Servers and Furnace
Factor handbook ยป Guided tour of Factor

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Server applications often use more than one thread. When writing network applications, it is common to start a thread for each incoming connection (remember that these are green threads, so they are much more lightweight than OS threads).

To simplify this, Factor has the word spawn-server, which works like spawn, but in addition repeatedly spawns the quotation until it returns f. This is still a very low-level word: in reality one has to do much more: listen for TCP connections on a given port, handle connection limits and so on.

The vocabulary io.servers allows to write and configure TCP servers. A server is created with the word <threaded-server>, which requires an encoding as a parameter. Its slots can then be set to configure logging, connection limits, ports and so on. The most important slot to fill is handler, which contains a quotation that is executed for each incoming connection. You can see a simple example of a server with
"resource:extra/time-server/time-server.factor" edit-file


We will raise the level of abstraction even more and show how to run a simple HTTP server. First, USE: http.server.

An HTTP application is built out of a responder. A responder is essentially a function from a path and an HTTP request to an HTTP response, but more concretely it is anything that implements the method call-responder*. Responses are instances of the tuple response, so are usually generated calling <response> and customizing a few slots. Let us write a simple echo responder:
TUPLE: echo-responder ; : <echo-responder> ( -- responder ) echo-responder new ; M: echo-responder call-responder* drop <response> 200 >>code "Document follows" >>message "text/plain" >>content-type swap concat >>body ;


Responders are usually combined to form more complex responders in order to implement routing and other features. In our simplistic example, we will use just this one responder, and set it globally with
<echo-responder> main-responder set-global


Once you have done this, you can start the server with 8080 httpd. You can then visit https://localhost:8080/hello/%20/from/%20/factor in your browser to see your first responder in action. You can then stop the server with stop-server.

Now, if this was all that Factor offers to write web applications, it would still be rather low level. In reality, web applications are usually written using a web framework called Furnace.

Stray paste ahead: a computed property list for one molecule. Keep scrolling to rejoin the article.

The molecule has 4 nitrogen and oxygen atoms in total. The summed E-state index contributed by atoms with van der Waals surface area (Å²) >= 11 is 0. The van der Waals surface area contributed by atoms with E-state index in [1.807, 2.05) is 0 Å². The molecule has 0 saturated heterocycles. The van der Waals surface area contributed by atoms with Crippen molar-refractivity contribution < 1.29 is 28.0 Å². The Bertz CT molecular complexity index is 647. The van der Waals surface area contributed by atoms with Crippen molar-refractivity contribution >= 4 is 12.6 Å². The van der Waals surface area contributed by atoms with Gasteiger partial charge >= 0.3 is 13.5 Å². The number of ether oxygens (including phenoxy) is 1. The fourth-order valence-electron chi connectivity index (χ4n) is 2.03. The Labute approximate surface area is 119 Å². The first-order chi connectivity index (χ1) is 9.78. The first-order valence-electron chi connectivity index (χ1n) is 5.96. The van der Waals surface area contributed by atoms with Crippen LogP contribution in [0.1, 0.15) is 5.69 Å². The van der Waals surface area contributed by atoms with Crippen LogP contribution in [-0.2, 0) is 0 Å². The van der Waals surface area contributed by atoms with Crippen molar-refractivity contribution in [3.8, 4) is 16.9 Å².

Furnace allows us - among other things - to write more complex actions using a template language. Actually, there are two template languages shipped by default, and we will use Chloe. Furnace allows us to create page actions from Chloe templates, and in order to create a responder we will need to add routing.

Let use first investigate a simple example of routing. To do this, we create a special type of responder called a dispatcher, that dispatches requests based on path parameters. Let us create a simple dispatcher that will choose between our echo responder and a default responder used to serve static files.
dispatcher new-dispatcher <echo-responder> "echo" add-responder "/home/andrea" <static> "home" add-responder main-responder set-global


Of course, substitute the path /home/andrea with any folder you like. If you start again the server with 8080 httpd, you should be able to see both our simple echo responder (under /echo ) and the contents of your files (under /home ). Notice that directory listing is disabled by default, you can only access the content of files.

Now that you know how to do routing, we can write page actions in Chloe. Things are starting to become complicated, so we scaffold a vocabulary with "hello-furnace" scaffold-work. Make it look like this:
! Copyright (C) 2014 Andrea Ferretti. ! See https://factorcode.org/license.txt for BSD license. USING: accessors furnace.actions http http.server http.server.dispatchers http.server.static kernel sequences ; IN: hello-furnace TUPLE: echo-responder ; : <echo-responder> ( -- responder ) echo-responder new ; M: echo-responder call-responder* drop <response> 200 >>code "Document follows" >>message "text/plain" >>content-type swap concat >>body ; TUPLE: hello-dispatcher < dispatcher ; : <example-responder> ( -- responder ) hello-dispatcher new-dispatcher <echo-responder> "echo" add-responder "/home/andrea" <static> "home" add-responder <page-action> { hello-dispatcher "greetings" } >>template "chloe" add-responder ;


Most things are the same as we have done in the listener. The only difference is that we have added a third responder in our dispatcher, under chloe. This responder is created with a page action. The page action has many slots - say, to declare the behaviour of receiving the result of a form - but we only set its template. This is the pair with the dispatcher class and the relative path of the template file.

In order for all this to work, create a file work/hello-furnace/greetings.xml with a content like
<?xml version='1.0' ?> <t:chloe xmlns:t="https://factorcode.org/chloe/1.0"> <p>Hello from Chloe</p> </t:chloe>


Reload the hello-furnace vocabulary and <example-responder> main-responder set-global. You should be able to see the results of your efforts under https://localhost:8080/chloe. Notice that there was no need to restart the server, we can change the main responder dynamically.

This ends our very brief tour of Furnace. Furnace is much more expansive than the examples shown here, as it allows for many general web tasks. You can learn more about it in the Furnace framework documentation.